My ambition appears to be AWOL right now. Not surprisingly in the absence of ambition, I’m finding it hard to feel stressed about this. I would probably be more worried about it, but it has done this before. My ambitious drive is somewhat similar to my childhood dog who would periodically escape our yard to wander for a bit. He always came home, just as I know that my drive to create and put myself forward professionally will come back to me. But in its absence I find myself reveling in the calm security of home things. And I wonder why on earth I wanted to struggle to write and then put myself through an emotional grinder to attempt to publish. I already have so many important and difficult things to do without that as well.
But in the back of my brain a quiet little voice whispers a that once I had a strong feeling that finishing my book is somehow important. The voice is a mere echo, soft and low. I hear it, but I’m not ready to rediscover that sense of importance. I’m not ready to do all the hard and scary things necessary to bring that project to completion. It has been so nice to vanish into my supportive roles, to be wife, mother, business manager, neighbor, sister, daughter, and friend; all roles where I am defined by how I relate to others. I even find scriptural and religious evidence that self-abnegation in the service of others is a good thing. I remember how a decade ago I used to picture myself as a sturdy, deep thread in the tapestry of life; the kind of thread that is almost invisible but makes the beautiful patterns possible. That is who my younger self believed I would be. I remember that then wonder from whence came the drive which has me stepping forward to attempt to weave a shiny pattern of my own? Religion and scripture answer me here as well. Yes, I am to serve others, but the primary point of my existence on earth is to learn, grow, and become. The service I give is to teach me as much as it is to bind me to others and assist them. Because all I will get to take with me when I go are the things in my head and the relationships I have formed.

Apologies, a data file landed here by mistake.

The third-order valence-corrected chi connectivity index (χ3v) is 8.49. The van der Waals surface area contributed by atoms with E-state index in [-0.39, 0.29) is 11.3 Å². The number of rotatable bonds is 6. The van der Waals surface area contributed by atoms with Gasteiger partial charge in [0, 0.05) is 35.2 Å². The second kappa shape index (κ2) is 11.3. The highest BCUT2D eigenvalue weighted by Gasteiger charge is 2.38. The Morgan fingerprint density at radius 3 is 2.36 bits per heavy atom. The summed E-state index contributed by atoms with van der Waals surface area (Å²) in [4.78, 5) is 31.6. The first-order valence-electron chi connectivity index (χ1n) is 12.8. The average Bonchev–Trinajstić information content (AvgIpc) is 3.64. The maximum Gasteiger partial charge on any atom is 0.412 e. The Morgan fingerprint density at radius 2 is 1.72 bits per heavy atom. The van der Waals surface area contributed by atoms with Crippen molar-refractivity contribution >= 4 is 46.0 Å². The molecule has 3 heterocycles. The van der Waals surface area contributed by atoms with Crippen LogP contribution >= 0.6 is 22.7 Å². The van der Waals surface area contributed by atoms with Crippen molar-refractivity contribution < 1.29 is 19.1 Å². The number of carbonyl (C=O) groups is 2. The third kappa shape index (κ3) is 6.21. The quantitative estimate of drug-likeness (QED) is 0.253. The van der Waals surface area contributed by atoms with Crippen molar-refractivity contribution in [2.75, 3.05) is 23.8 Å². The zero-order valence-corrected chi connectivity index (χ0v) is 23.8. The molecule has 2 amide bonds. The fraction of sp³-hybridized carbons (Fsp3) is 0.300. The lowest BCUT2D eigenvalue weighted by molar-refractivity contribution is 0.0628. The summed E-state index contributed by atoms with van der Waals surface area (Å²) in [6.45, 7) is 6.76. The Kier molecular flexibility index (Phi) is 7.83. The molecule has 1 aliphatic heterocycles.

So I am called to step forward, do hard things, be not afraid. I must follow the call, not for personal ambition or aggrandizement, but because I feel it is the right thing to do. The call is soft right now, like the distant bark of a dog headed home, but I know it is coming. Then it will be time to stop resting and work again. At the moment I don’t look forward to that, but I know when I get there I will find the work rewarding.